I’ve read books. Let’s say hundreds. Maybe more. (That’s not to brag, the point is coming.) Rather than focus on the wonderful books that I’ve read and the vast amounts of information, learning and pleasure that I’ve derived from this pastime, I spend an inordinate amount of time dwelling on the less than 1% of the books that I haven’t finished. The incomplete. My inability to finish.
Resting firmly on top of this list is Ulysses by James Joyce. That’s the cover on the right. The book, the same hideous cover, has been sitting next to my desk for eight years. It stares me down. It torments me. Here come the low guttural whispers: Quitter. Not capable. Not good enough. Over your head. Farm boy. Loser! Public school project.
I happened to come across a recent article in Publishers Weekly titled “The Top 10 Most Difficult Books” and the festering sore opens wide again.
“…The “Difficult Books” series is devoted to identifying the hardest and most frustrating books ever written, as well as what made them so hard and frustrating…If you can somehow read all 10, you probably ascend to the being immediately above Homo sapiens…”
Here we go. Intelligentsia slapping me around again. You want to hit nerve – – hit me here. Hit me. Neanderthal man immediately surfaces.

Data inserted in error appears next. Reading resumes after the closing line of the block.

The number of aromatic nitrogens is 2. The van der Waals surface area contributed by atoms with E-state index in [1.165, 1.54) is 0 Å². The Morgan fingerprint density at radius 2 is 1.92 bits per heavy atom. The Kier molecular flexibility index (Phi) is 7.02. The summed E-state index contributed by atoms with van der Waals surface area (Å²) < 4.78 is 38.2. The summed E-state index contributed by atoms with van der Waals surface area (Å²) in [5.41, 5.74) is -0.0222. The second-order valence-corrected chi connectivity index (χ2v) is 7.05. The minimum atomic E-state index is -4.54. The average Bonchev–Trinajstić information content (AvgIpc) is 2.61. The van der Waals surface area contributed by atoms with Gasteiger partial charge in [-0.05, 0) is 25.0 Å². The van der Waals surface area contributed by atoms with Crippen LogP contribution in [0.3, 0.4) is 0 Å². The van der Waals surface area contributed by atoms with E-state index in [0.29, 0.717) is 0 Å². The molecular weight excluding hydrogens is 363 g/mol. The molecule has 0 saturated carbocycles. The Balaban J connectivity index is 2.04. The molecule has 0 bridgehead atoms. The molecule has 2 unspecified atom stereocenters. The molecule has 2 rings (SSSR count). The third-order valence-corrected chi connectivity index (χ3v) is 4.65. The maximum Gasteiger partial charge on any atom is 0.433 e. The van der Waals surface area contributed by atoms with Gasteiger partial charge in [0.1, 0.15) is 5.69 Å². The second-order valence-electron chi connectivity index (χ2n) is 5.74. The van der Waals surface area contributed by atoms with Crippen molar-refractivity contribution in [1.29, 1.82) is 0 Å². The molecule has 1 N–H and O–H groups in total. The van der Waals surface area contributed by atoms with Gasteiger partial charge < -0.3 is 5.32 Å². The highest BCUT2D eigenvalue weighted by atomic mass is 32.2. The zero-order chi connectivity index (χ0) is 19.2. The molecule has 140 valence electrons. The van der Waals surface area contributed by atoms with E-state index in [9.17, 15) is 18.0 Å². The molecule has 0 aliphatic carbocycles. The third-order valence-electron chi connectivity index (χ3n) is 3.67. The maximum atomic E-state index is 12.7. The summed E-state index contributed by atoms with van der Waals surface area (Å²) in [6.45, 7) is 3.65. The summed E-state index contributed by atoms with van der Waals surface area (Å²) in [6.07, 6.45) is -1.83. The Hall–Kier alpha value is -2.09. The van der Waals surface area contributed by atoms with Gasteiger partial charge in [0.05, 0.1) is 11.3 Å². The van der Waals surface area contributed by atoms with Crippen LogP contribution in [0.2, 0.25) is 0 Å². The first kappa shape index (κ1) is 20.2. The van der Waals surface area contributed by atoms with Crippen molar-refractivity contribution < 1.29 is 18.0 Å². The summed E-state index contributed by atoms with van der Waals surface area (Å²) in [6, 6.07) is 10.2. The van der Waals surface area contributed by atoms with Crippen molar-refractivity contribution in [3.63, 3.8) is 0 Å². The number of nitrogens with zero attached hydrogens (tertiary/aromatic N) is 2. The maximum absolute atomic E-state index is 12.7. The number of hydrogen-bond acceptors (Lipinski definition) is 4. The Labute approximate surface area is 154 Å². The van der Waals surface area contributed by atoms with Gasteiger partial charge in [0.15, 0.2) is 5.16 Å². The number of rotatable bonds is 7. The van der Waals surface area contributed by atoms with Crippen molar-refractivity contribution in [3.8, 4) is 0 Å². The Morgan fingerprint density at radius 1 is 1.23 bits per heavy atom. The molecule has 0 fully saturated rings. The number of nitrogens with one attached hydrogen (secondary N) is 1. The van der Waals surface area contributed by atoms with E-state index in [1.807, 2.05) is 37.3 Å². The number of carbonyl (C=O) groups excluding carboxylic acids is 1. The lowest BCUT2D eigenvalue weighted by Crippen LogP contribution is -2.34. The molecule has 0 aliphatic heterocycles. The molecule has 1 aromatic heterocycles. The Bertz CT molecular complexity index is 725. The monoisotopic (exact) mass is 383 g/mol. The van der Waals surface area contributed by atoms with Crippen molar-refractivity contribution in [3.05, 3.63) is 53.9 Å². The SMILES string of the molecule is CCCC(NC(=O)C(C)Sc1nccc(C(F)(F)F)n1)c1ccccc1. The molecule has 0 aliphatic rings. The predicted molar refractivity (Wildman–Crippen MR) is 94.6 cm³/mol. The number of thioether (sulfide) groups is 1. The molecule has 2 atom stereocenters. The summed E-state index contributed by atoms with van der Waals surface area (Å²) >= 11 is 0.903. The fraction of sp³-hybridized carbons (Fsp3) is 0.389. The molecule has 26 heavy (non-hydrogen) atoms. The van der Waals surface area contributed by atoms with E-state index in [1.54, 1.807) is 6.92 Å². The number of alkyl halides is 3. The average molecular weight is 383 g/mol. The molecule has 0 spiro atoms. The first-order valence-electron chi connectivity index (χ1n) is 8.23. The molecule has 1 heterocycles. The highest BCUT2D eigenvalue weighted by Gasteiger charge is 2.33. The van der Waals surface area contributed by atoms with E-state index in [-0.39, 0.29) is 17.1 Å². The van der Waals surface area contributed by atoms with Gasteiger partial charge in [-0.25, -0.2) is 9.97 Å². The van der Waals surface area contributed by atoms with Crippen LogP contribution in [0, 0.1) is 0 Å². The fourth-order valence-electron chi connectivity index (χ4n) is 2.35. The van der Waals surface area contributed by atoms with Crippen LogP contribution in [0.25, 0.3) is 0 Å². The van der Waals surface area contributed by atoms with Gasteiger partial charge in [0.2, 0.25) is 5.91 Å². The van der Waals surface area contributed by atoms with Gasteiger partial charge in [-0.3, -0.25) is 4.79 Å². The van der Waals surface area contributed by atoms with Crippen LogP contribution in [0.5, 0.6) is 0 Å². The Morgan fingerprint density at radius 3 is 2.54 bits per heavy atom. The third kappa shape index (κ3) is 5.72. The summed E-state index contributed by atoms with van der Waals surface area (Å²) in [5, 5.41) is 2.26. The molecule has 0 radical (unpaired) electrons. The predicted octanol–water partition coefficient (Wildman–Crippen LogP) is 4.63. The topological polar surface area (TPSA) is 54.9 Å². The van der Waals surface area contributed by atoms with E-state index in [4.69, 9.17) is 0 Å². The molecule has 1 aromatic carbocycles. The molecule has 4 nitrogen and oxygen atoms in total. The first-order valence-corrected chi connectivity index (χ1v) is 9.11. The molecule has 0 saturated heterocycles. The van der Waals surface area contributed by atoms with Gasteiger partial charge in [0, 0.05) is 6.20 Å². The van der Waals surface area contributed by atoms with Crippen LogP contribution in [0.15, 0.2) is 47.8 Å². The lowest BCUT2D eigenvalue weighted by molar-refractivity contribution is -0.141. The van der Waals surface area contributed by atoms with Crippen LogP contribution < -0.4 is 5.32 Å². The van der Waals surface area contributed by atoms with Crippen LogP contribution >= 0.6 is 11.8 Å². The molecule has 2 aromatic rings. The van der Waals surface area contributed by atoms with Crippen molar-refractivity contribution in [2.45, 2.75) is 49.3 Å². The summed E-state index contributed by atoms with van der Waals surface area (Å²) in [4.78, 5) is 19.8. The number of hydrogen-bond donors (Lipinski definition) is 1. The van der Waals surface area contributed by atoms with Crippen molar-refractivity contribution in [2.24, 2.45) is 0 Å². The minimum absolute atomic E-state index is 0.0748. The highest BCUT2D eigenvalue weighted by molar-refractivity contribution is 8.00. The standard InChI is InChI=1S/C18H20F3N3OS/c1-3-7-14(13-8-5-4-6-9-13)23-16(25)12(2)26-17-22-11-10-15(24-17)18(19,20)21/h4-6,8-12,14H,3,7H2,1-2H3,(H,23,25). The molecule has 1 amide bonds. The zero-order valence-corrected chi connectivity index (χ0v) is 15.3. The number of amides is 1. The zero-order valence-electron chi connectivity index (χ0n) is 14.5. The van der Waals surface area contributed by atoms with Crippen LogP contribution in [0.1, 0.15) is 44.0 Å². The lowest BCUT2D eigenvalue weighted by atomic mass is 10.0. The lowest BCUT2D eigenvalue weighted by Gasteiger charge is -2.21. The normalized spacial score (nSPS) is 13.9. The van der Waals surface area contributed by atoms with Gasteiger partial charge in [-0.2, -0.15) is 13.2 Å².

So, I immediately surf Google (the paragon of all knowledge and things) and search for “Most Difficult Books.” And bang – – up comes Good Reads list of the Most Difficult Novels as rated by readers who finished the books and deemed them as the “Novels that made you work the hardest.” And voila…lookie, lookie at what was #1 on the list. Now let’s set aside the sample size and the minor fact that I didn’t finish Ulysses. (I’m begging you not to ask me how many pages I read before setting it down. And I’m begging you not to ask me how many times I picked it up, only to set it down again. And again. And again.)
So, for a moment, I took some comfort that I wasn’t alone. Of course, I couldn’t leave it there. No sir. I took a gander at the top 100 Most Difficult Books and how I fared. The good news is that I somehow managed to avoid 90% of the Most Difficult Books to read. The bad news is that of the 10% that I did read, 50% went unfinished. And then I paused and asked myself…Self: Why is it good news that you are avoiding 90% of the classics? Avoiding what’s difficult – that’s why. THAT’S SIMPLY UNACCEPTABLE. So, it’s back to getting after this or it’s off to therapy. Mimi/Kristin, where are you when I need you?